67. "Inventory & Valuation of Bacaye Estate," December 1, 1770, UB/WIP, Westerhall Estate, DM41/32/1. There was also a "marking iron" and a "Pair of Stocks for Runaways with Chains," valued at £13. On the enslaved as capital, see Wright, "Capitalism and Slavery," and Price, "Credit in the Slave Trade." On nineteenth-century accounting for slavery in the United States, see Rosenthal, Accounting for Slavery, and on property rights in the enslaved as a source of credit, see González et al., "Start-up Nation?"
68. "Inventory & Valuation," December 1, 1770, DM41/32/1. These are the values in pounds sterling; there were rounder numbers in the local pound currency, as in "31 children @ £30."
69. "Mortgage," December 26, 1766, DM41/30.
70. Census of Grenada, 1763, in TNA, CO 101/1/part 1.
71. "Réflexions sommaires" (1779), in ANOM, C10a/3/1.
73. These depictions of work are in Joseph Vernet's Les ports de France, painted for Louis XV, and in La construction d'un grand chemin and Les abords d'une foire, his two paintings of economic development for the controller general of France, the abbé Terray.
79. On estimates of hours worked in a later period, see Litvine, "French Occupational Structure." On the sorts of data available for contemporary measurements, see Donovan et al., "Labor Market Dynamics and Development," and the American Time Use Survey, available at https://www.bls.gov/tus/.
80. On the credit provided by notaries and uncounted in indicators of modern financial institutions, see Hoffman, Postel-Vinay, and Rosenthal, Dark Matter Credit, chap. 2.
81. Kelly, Mokyr, and Ó Gráda, "Precocious Albion," 381: "apprenticeship was at the core of human capital formation before the Industrial Revolution everywhere."
84. Observations de la Chambre du commerce, 93. On surveys of teinturiers, see Bondois, "État de l'industrie textile en France"; Amiot, "Nouvelles techniques et transmission des savoir-faire à Rouen."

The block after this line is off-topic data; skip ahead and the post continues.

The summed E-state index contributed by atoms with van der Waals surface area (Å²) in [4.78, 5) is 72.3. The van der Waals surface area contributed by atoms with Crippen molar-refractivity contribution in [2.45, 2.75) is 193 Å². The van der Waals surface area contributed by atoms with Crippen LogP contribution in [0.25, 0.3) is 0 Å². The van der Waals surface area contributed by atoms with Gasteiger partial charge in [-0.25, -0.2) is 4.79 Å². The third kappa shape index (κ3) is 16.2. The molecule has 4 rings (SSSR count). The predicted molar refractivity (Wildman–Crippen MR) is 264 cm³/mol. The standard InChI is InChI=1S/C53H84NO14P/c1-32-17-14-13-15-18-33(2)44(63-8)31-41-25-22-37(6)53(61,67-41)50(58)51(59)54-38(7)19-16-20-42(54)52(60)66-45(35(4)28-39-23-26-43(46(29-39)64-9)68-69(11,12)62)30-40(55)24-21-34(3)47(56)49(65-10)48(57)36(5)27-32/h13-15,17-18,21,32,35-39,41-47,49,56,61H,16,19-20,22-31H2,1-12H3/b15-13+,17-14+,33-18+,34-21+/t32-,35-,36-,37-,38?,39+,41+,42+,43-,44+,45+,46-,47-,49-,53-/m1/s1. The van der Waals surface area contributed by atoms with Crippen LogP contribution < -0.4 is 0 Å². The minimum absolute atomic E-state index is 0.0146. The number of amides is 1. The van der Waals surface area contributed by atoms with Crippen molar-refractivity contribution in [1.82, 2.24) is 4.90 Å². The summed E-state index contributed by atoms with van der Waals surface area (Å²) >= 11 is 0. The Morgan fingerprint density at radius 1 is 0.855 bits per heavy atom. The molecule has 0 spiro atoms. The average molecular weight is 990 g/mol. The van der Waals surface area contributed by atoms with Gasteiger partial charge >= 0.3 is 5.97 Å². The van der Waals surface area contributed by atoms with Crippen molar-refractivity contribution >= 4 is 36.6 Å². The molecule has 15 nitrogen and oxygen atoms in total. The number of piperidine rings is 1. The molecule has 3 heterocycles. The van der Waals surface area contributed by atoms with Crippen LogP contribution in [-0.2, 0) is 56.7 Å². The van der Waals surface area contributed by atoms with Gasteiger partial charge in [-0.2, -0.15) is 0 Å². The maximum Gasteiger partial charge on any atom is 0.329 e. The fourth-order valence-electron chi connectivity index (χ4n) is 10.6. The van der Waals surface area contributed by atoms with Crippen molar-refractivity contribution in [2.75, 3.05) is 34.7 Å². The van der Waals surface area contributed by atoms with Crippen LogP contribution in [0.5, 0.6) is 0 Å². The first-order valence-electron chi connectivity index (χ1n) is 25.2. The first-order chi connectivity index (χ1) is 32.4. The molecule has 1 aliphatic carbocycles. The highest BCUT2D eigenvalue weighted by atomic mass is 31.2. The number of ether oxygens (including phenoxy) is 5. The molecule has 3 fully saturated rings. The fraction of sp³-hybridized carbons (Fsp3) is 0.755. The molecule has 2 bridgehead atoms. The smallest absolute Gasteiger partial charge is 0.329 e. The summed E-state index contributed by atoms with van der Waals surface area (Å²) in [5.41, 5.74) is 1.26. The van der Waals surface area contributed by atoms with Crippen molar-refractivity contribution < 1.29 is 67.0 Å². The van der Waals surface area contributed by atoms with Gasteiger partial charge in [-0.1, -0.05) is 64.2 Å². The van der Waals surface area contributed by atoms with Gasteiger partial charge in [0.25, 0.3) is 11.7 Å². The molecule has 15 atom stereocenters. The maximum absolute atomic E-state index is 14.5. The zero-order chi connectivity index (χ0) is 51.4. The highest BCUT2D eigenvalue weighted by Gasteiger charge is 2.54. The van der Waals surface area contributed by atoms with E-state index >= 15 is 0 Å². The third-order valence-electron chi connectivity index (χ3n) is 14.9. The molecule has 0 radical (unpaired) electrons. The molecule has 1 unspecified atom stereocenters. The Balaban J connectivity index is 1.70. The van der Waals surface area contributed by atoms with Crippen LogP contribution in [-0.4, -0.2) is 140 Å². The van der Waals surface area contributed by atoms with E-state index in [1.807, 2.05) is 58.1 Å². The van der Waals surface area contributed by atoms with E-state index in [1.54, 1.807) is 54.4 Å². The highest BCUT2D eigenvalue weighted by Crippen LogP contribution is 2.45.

85. Berg and Hudson, "Rehabilitating the Industrial Revolution"; Humphries, "Lurking in the Wings"; Horrell and Humphries, "Women's Labour Force Participation"; Terki-Mignot, "Patterns of Female Employment in the Pays de Caux and the Perche, 1792–1901." In my own microhistorical work on France, parish records show that only 2 out of 122 women who were married in 1764 in Angouleme declared an occupation; both were domestic servants. An Infinite History, 63.
86. National Income, 1929–1932, 4. Unpaid work in the household is excluded from contemporary national accounts, in part because to include it would reduce the "usefulness of the accounts for long-standing analytical purposes, such as business cycle analysis." BEA, Concepts and Methods, 2.2; Kanal and Kornegay, "Accounting for Household Production."
87. Smith, Wealth of Nations, 103, 644. In cheap years, Smith wrote, "the women return to their parents, and commonly spin in order to make clothes for themselves and their families … The produce of their labour, therefore, frequently makes no figure" in the public registers (103).
89. The turbulent island of Grenada, once again, was the scene of a legal drama, in 1766, over the compensation of the wife of a sergeant who might or might not have been subject to martial law on the grounds that she had enlisted in the British army "in the quality of Leagerlady; one of those females who are allowed to follow the camp in order to wash the mens cloaths, cook their victuals, and minister to their other necessary occasions [and] though she had no pay, yet she was entitled to, and received the common allowance of provisions." Audi alteram partem, 113.
94. Gullickson and Harper, "Multifactor Productivity in U.S. Manufacturing," and see below on change over time and "backcasting" KLEMS accounts.
98. BLS Employment by major industry sector, 2019, https://www.bls.gov/emp/tables/employment-by-major-industry-sector.htm.
101. AM-A, "Cahiers de l'état des classes," CC42 (1763), "Répartition de la taille," CC62 (1766).
106. The carpenters on the Bacaye estate were estimated at 1.8 times the value of a "field man," in 1770. The "nègres à talents" for sale or lease in Saint-Domingue, in 1789, included menuisiers, charpentiers, selliers, éperonniers, orfèvres, and a serrurier, as well as a woman who was "remplie de talens." Affiches américaines (1789): 407, 746, 752, 761, 1090.
109. This is consumption in the sense of the depreciation of capital. "How should we treat the consumption of slaves," Solow and Temin asked in 1978. "From the point of view of the slaveowner, slaves were part of his capital, and their consumption was the cost of maintaining this capital. Clearly, the consumption of slaves was an intermediate good to the slave owner … To the slave, on the other hand, his consumption represented a final product of the economy, and he would have thought that it should be counted as such." Solow and Temin, "Inputs," 4.
112. On TFP and multi-factor productivity (MFP), see Jorgenson and Timmer, "Structural Change in Advanced Nations," 9n11.